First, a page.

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February 27, 2017
By Yogalife

Excessive Exposure to Screens

Results in sleep deprivation alters brain structure and affects brain function

The Screens have become an integral part of our lives. Any average 9 to 5 job will involve working with a desktop computer or laptop. And a good part of our days are now spend browsing content on smartphones or tablets. According to a study by Nielsen adults in the United States spend an average of more than 11 hours in a day using a screen. Closer to home, in 2015 a report titled ‘Global Media Intelligence’ by eMarketer, an independent market research company, found that 606 million people in the Middle East and Africa region have at least one mobile phone with the figure said to cross 789 million in 2019. The UAE comes first in the region having the highest per capita mobile phone penetration with approximately 80.6% of the population having a mobile phone.

“While technology has helped bridge the gap between countries and brought with it countless advantages, the excessive exposure to screens has resulted in several health issues,” said Dr. Arun Kumar Sharma, Specialist Neurologist at Medeor 24×7 Hospital, Dubai. “Smartphones, tablets, laptops and computers emit blue light, which contains more energy than warmer colors on the visual light spectrum.”

Seventeenth-century philosopher René Descartes, with remarkable sagacity called the pineal gland as ‘the principal seat of soul.’ Light inhibits secretion of melatonin by the pineal gland whereas darkness exerts a facilitatory influence. The protracted exposure to light inhibits melatonin and another compound called ‘pinoline’. The deficiency of these neurotransmitters may lead to depression, lethargy, and neurodegeneration.

“In abundance, blue light is known to increase alertness. However, constant exposure can prevent us from getting a good night’s sleep. Our constantly wired lives result in cognitive stimulation which causes our brains to become more active which is the opposite of what should be happening before we fall asleep. Also, the constant ‘glow’ of screens passes through our retina to the hypothalamus in our brain, which controls sleep activities. These small amounts of lights activate the hypothalamus into delaying the release of the sleep causing hormone melatonin,” he continued.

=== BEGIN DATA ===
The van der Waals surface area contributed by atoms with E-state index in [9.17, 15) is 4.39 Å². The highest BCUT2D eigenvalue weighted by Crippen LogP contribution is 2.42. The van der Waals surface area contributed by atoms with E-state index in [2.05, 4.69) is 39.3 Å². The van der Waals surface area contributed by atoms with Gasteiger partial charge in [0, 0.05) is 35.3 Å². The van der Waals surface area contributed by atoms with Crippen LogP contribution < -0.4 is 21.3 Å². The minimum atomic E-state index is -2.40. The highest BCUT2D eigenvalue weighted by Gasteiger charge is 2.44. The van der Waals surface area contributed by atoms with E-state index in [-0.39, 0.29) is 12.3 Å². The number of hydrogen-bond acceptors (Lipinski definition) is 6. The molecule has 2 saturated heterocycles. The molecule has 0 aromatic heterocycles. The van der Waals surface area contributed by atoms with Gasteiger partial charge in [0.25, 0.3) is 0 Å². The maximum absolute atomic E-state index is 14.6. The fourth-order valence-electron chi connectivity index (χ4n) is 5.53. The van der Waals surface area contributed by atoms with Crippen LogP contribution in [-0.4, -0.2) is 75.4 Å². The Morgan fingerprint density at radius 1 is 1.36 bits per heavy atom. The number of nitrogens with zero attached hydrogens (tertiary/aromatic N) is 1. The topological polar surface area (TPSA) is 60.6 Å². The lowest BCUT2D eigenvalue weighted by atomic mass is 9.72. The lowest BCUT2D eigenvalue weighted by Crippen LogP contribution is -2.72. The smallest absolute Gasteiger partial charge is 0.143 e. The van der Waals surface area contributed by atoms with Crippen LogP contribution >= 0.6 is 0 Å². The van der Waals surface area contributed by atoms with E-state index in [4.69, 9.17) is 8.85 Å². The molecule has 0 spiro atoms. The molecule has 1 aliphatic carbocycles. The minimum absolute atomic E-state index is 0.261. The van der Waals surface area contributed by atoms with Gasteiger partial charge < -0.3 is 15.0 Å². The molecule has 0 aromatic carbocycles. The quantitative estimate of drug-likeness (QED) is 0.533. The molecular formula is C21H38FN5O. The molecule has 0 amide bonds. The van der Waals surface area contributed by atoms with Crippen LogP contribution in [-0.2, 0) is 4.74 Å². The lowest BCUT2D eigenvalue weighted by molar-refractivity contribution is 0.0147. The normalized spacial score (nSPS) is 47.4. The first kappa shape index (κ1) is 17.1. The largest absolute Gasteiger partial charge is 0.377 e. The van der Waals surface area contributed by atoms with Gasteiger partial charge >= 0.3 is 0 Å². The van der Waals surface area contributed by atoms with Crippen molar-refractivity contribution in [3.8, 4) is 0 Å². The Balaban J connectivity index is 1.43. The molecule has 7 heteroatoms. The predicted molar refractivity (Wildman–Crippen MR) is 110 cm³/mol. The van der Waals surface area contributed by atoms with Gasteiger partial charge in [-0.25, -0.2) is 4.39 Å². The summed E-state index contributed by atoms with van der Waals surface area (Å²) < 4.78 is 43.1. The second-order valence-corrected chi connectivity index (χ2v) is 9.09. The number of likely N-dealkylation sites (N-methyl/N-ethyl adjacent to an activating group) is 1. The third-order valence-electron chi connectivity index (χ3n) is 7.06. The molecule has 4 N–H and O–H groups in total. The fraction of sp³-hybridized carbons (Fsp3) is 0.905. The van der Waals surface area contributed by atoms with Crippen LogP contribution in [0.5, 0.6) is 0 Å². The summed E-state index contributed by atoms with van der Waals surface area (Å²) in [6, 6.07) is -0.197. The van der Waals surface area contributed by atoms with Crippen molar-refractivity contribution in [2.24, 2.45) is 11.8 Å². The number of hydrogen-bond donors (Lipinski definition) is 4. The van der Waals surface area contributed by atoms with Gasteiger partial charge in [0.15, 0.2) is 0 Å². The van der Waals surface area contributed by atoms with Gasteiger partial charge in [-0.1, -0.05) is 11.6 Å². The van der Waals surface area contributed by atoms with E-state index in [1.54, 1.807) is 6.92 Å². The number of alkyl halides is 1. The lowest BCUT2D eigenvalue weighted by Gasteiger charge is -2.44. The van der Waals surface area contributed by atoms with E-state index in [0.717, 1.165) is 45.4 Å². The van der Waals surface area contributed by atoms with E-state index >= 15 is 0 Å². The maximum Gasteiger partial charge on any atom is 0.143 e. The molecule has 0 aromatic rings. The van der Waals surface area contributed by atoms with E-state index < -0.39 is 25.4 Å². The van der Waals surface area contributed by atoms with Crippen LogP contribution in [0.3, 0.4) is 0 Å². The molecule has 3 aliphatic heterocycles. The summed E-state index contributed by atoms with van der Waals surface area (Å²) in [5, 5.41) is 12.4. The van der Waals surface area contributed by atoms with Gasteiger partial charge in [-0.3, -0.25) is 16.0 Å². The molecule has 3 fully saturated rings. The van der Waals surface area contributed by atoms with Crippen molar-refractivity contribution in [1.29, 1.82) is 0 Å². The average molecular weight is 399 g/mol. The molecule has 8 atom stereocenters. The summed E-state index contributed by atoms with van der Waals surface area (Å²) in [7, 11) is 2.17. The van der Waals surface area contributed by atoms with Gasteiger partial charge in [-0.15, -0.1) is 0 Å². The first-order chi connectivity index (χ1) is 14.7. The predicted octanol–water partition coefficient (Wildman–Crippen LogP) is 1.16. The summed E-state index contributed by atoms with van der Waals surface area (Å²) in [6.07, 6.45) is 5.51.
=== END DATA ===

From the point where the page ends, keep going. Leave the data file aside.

As our body adjusts to sleeping late on a consistent basis, delayed sleep phrase syndrome sets in. Another alarming effect of excessive exposure to screens is the damage to the gray matter area of our brain. A research paper titled “Gray Matter Abnormalities in Internet Addiction: A Voxel-Based Morphometry Study” in the European Journal of Radiology found atrophy or loss of tissue in the gray matter areas of our brain in those suffering from internet addiction.

“The studies found shrinking of the gray matter areas of our brain that are responsible for the body’s executive functions such as planning, organization and impulse control. One of the alarming findings of the study was the long-term damage to the insula area of our brain which helps people develop empathy,” said Dr. Arun. “In the long run, such damage to our brain can result in violent behavior and will also affect the quality of personal relationships.”

A study titled “Impaired Inhibitory Control in ‘Internet Addiction Disorder’: A Functional Magnetic Resonance Imaging Study” published in the Psychiatry Research Journal found that those addicted to the internet lessens efficient information processing. Another study by the Cambridge University found that children who spend two hours more than the average on screens dropped a grade in four subjects at their GCSE exams.

“These studies are further testament that excessive screen time can reduce brain function,” said the Doctor.

“While it is impossible to completely divorce ourselves from computer screens, it is important to exercise caution when using screens. If your job involves sitting in front of a computer screen, observe the 20-20-20 rule where you take a break from the screen and look at an object 20 feet away every 20 minutes for 20 seconds,” Dr. Arun advised. “Thirty minutes before going to bed put aside all electronic devices and take time to unwind to ensure you get a good night’s rest. Also during our free time, we automatically reach for our phone or tablet to browse through social media or watch random videos online. Take time out to pursue brain developing activities like puzzles and quizzes instead.”

“Technology has taken over our lives and even though it has many benefits, it also has many detrimental effects on our health. We believe in raising awareness about these issues as part of our commitment towards the betterment of the health of our community,” said Dr. Mohammed Berer, Medical Director at Medeor 24×7 Hospital, Dubai.



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